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October 13, 1997

Tools on the Web respond to new Internet Explorer

By now, there are probably a few million people using Microsoft's Internet Explorer 4.0, which was officially released Sept. 29. I've been using beta versions of Explorer 4.0 for a few months now. I hope to write more about the impact of this upgrade to Microsoft's Web browser in the future, but let's start today with some issues raised by the newest edition.

Probably the most notable new feature of Explorer 4.0 is the so-called Web View. If you choose this option when you install Explorer 4.0, your Desktop takes on some of the appearances of a Web page. Specifically, Desktop and Windows Explorer icons that formerly executed programs when you double-clicked them now run with a single click.

Although Microsoft spent a lot of time publicizing how this made Windows "work like the Web," I found it so irritating that I turned the feature off when I re-installed the package.

A few other people must have gone ballistic over this major change to the Windows user interface, because Microsoft has changed the installation default. Although the Preview 2 beta version automatically changed your Windows interface to turn everything into a single click (unless you had the foresight to select a rather poorly explained option during the install), the release version defaults to not changing your interface.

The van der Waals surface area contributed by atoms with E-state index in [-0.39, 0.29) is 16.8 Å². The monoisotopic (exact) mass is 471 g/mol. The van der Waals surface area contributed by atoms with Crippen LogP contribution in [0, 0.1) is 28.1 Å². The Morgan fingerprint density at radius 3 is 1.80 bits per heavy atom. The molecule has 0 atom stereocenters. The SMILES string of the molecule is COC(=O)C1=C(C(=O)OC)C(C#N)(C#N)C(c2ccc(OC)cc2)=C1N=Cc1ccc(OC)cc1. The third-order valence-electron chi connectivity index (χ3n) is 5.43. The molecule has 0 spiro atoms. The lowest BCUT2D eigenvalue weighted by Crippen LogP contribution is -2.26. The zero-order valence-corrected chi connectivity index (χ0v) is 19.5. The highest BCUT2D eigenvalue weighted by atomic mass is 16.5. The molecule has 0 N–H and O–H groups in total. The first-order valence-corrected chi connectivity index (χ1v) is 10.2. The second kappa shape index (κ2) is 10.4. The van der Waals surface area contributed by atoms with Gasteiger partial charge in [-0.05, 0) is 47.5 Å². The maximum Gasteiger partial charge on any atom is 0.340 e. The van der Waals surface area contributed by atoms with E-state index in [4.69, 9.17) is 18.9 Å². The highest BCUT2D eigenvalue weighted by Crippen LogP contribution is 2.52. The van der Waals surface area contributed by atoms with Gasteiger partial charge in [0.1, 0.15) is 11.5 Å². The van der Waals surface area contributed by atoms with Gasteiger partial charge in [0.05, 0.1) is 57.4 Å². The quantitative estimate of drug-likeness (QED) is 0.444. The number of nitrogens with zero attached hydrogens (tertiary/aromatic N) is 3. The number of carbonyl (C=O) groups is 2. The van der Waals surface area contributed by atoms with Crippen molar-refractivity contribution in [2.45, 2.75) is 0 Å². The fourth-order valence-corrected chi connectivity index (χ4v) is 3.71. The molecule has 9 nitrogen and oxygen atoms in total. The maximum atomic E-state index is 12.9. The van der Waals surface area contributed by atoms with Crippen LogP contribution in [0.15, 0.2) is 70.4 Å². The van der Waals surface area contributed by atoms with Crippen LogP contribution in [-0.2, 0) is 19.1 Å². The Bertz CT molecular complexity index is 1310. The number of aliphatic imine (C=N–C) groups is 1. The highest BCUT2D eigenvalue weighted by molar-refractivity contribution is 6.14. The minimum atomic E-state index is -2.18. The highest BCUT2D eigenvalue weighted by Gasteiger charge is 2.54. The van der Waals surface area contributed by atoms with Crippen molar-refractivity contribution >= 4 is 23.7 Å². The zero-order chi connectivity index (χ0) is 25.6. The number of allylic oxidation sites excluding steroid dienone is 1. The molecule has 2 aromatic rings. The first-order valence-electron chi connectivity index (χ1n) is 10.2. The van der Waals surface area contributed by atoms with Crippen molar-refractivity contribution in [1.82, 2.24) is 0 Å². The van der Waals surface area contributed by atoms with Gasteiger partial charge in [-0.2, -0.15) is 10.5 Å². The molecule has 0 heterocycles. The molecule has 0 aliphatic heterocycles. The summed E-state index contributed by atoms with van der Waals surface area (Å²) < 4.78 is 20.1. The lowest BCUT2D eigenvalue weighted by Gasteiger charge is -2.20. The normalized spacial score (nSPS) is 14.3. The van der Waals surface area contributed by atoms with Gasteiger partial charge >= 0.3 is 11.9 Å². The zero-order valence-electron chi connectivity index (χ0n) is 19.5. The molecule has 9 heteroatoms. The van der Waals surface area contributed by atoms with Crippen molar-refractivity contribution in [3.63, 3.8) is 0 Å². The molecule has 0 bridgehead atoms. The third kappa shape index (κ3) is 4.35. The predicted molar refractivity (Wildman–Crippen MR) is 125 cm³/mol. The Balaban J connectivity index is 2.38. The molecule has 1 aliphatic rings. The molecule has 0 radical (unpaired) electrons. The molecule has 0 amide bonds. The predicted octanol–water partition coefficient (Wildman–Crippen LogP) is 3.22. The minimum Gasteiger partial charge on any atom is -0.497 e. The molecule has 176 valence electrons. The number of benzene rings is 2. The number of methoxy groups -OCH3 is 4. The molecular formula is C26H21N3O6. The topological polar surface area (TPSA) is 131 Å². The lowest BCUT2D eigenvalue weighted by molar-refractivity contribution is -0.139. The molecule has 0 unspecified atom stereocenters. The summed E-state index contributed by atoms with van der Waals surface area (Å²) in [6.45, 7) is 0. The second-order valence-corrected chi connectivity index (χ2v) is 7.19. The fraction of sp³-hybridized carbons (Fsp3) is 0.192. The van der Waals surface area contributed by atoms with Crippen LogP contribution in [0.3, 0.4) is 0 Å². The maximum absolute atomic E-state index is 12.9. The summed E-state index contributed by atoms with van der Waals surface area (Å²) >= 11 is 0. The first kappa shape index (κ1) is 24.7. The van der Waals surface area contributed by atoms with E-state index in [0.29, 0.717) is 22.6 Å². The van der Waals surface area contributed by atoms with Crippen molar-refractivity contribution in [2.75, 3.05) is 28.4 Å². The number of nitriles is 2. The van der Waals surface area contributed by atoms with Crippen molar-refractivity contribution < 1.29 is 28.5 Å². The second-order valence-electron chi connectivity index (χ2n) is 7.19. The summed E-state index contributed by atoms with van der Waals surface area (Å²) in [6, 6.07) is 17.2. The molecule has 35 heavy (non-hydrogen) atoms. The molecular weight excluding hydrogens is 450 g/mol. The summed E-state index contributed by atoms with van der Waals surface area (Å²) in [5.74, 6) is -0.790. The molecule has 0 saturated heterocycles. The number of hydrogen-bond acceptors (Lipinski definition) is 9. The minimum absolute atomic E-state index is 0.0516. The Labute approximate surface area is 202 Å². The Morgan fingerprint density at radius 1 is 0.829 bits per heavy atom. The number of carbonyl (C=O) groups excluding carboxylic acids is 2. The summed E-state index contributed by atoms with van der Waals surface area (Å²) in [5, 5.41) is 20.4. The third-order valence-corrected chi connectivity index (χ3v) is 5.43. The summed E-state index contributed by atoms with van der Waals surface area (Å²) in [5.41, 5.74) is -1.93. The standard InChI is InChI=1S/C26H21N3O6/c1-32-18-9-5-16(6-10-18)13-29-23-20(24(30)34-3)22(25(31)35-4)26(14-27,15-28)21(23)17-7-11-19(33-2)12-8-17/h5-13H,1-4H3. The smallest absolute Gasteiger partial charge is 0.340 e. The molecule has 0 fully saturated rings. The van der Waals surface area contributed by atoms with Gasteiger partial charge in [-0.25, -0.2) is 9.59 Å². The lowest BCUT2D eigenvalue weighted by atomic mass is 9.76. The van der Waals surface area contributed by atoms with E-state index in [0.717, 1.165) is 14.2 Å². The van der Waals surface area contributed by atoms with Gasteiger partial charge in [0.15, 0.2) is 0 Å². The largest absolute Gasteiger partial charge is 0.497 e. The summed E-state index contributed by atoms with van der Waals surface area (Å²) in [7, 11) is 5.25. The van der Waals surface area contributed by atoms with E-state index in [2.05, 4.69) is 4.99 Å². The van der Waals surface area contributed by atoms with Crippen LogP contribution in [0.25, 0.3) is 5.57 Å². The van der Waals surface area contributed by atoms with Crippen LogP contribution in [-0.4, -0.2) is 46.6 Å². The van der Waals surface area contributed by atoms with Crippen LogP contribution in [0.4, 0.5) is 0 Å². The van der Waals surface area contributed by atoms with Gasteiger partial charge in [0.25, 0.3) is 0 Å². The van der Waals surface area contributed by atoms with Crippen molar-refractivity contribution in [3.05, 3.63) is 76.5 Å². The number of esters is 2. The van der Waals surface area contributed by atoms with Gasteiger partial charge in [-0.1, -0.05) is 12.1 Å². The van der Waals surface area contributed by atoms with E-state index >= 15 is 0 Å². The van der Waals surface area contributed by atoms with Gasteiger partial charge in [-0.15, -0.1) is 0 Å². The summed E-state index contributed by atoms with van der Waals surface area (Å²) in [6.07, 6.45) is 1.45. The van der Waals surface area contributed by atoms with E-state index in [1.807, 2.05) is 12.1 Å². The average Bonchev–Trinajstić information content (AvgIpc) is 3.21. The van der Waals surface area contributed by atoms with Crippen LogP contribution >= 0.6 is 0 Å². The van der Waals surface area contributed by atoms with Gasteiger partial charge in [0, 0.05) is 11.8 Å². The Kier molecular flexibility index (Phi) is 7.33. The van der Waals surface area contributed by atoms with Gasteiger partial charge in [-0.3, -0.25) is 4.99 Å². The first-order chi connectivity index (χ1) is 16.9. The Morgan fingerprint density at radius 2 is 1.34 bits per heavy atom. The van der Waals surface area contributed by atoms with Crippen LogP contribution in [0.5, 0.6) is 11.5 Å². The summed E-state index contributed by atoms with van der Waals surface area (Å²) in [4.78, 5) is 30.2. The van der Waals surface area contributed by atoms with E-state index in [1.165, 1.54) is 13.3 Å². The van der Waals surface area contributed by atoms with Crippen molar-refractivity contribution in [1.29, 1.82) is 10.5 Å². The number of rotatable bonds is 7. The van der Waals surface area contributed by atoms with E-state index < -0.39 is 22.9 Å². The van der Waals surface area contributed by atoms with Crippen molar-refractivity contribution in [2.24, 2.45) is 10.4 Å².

From a Windows 95 user's perspective, losing the ability to single-click an object on the Desktop or in the Explorer detracts from the ability to select and manipulate these objects.

For example, I commonly select a file name in the Explorer, then hold down Shift and select another file name. The Shift/Click combination results in all the files between the two clicks being selected. It's a lot easier to delete, move, or copy a group of files this way than it would be to perform such operations on each file individually. (If you want to select a group of files that aren't all in one sequence, click the first file name, then Ctrl-Click to select each additional file you want to put into the group.)

Explorer 4.0 brings with it a new feature to enable or disable "cookies." Cookies are small text files that Web sites write to your hard disk to identify you and track your use of various services within a site. Many people object to information being maintained about them, so they turn off Explorer 4.0's ability to accept cookies automatically. To do this, click View, Options, then click the Advanced tab. In the Cookies section, you can choose to accept or reject all cookies, or make Explorer ask you before accepting one.

Configuring Explorer 4.0 to reject cookies entirely, however, had the effect of locking me out of many pages on Microsoft's own Web site,, that require you to accept cookies.

One utility that deals with cookies -- and allows you to accept or reject them on a site-specific basis -- is Cookie Pal, available from A new version was recently posted to handle the Explorer 4.0, Beta 2. Cookie Pal is free for 30 days, after which it costs $15.

The controversy over cookies has spawned a number of Web pages, one of which,, informs you how many times you've visited the site (using cookies, of course). A more thorough description is at; click "Privacy Issues."

Brian Livingston is the co-author of several best-selling Windows books, including the most recent Windows 95 Secrets (IDG Books). Send comments to Unfortunately, he cannot answer individual questions.

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